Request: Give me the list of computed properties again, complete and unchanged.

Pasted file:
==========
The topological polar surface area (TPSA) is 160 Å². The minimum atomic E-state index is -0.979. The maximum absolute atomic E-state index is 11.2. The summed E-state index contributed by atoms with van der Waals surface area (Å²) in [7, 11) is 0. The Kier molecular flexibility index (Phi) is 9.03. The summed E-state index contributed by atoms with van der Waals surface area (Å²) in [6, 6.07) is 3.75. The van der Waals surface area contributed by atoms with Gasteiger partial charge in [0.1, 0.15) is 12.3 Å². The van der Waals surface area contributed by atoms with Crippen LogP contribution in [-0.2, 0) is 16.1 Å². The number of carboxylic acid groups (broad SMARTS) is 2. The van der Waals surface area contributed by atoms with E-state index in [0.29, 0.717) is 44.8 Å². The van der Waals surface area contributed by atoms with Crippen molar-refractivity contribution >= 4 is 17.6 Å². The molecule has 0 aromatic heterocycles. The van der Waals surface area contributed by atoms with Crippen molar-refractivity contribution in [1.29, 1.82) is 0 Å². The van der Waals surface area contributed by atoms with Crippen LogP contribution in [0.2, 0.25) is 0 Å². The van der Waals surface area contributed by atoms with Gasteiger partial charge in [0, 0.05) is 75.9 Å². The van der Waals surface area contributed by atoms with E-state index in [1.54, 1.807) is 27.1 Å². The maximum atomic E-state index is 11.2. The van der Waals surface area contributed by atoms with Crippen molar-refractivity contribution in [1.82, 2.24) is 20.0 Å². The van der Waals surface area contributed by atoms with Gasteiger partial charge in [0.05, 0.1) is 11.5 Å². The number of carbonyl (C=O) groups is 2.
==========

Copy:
The topological polar surface area (TPSA) is 160 Å². The minimum atomic E-state index is -0.979. The maximum absolute atomic E-state index is 11.2. The summed E-state index contributed by atoms with van der Waals surface area (Å²) in [7, 11) is 0. The Kier molecular flexibility index (Phi) is 9.03. The summed E-state index contributed by atoms with van der Waals surface area (Å²) in [6, 6.07) is 3.75. The van der Waals surface area contributed by atoms with Gasteiger partial charge in [0.1, 0.15) is 12.3 Å². The van der Waals surface area contributed by atoms with Crippen LogP contribution in [-0.2, 0) is 16.1 Å². The number of carboxylic acid groups (broad SMARTS) is 2. The van der Waals surface area contributed by atoms with E-state index in [0.29, 0.717) is 44.8 Å². The van der Waals surface area contributed by atoms with Crippen molar-refractivity contribution >= 4 is 17.6 Å². The molecule has 0 aromatic heterocycles. The van der Waals surface area contributed by atoms with Crippen molar-refractivity contribution in [1.29, 1.82) is 0 Å². The van der Waals surface area contributed by atoms with Crippen LogP contribution in [0.2, 0.25) is 0 Å². The van der Waals surface area contributed by atoms with Gasteiger partial charge in [0, 0.05) is 75.9 Å². The van der Waals surface area contributed by atoms with E-state index in [1.54, 1.807) is 27.1 Å². The maximum atomic E-state index is 11.2. The van der Waals surface area contributed by atoms with Crippen molar-refractivity contribution in [1.82, 2.24) is 20.0 Å². The van der Waals surface area contributed by atoms with Gasteiger partial charge in [0.05, 0.1) is 11.5 Å². The number of carbonyl (C=O) groups is 2.